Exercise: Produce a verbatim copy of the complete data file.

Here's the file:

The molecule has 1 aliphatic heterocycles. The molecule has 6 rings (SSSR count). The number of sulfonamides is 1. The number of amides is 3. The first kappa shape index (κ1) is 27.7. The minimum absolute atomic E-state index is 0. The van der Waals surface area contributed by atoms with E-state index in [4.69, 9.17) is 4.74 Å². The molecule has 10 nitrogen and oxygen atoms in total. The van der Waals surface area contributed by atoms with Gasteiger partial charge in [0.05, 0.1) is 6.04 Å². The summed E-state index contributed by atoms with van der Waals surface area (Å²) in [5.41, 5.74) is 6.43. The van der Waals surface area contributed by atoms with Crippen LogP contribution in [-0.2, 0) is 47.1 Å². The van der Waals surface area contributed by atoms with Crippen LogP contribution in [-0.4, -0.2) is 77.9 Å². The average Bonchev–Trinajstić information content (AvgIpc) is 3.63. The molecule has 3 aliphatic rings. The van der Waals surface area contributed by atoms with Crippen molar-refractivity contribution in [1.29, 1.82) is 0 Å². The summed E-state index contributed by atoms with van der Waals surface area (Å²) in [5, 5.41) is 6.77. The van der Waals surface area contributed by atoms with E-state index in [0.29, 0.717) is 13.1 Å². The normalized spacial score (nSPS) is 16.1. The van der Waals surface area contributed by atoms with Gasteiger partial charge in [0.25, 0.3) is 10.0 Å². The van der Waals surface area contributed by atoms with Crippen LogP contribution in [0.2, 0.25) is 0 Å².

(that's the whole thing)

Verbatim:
The molecule has 1 aliphatic heterocycles. The molecule has 6 rings (SSSR count). The number of sulfonamides is 1. The number of amides is 3. The first kappa shape index (κ1) is 27.7. The minimum absolute atomic E-state index is 0. The van der Waals surface area contributed by atoms with E-state index in [4.69, 9.17) is 4.74 Å². The molecule has 10 nitrogen and oxygen atoms in total. The van der Waals surface area contributed by atoms with Gasteiger partial charge in [0.05, 0.1) is 6.04 Å². The summed E-state index contributed by atoms with van der Waals surface area (Å²) in [5.41, 5.74) is 6.43. The van der Waals surface area contributed by atoms with Crippen LogP contribution in [-0.2, 0) is 47.1 Å². The van der Waals surface area contributed by atoms with Crippen LogP contribution in [-0.4, -0.2) is 77.9 Å². The average Bonchev–Trinajstić information content (AvgIpc) is 3.63. The molecule has 3 aliphatic rings. The van der Waals surface area contributed by atoms with Crippen molar-refractivity contribution in [1.29, 1.82) is 0 Å². The summed E-state index contributed by atoms with van der Waals surface area (Å²) in [5, 5.41) is 6.77. The van der Waals surface area contributed by atoms with E-state index in [0.29, 0.717) is 13.1 Å². The normalized spacial score (nSPS) is 16.1. The van der Waals surface area contributed by atoms with Gasteiger partial charge in [0.25, 0.3) is 10.0 Å². The van der Waals surface area contributed by atoms with Crippen LogP contribution in [0.2, 0.25) is 0 Å².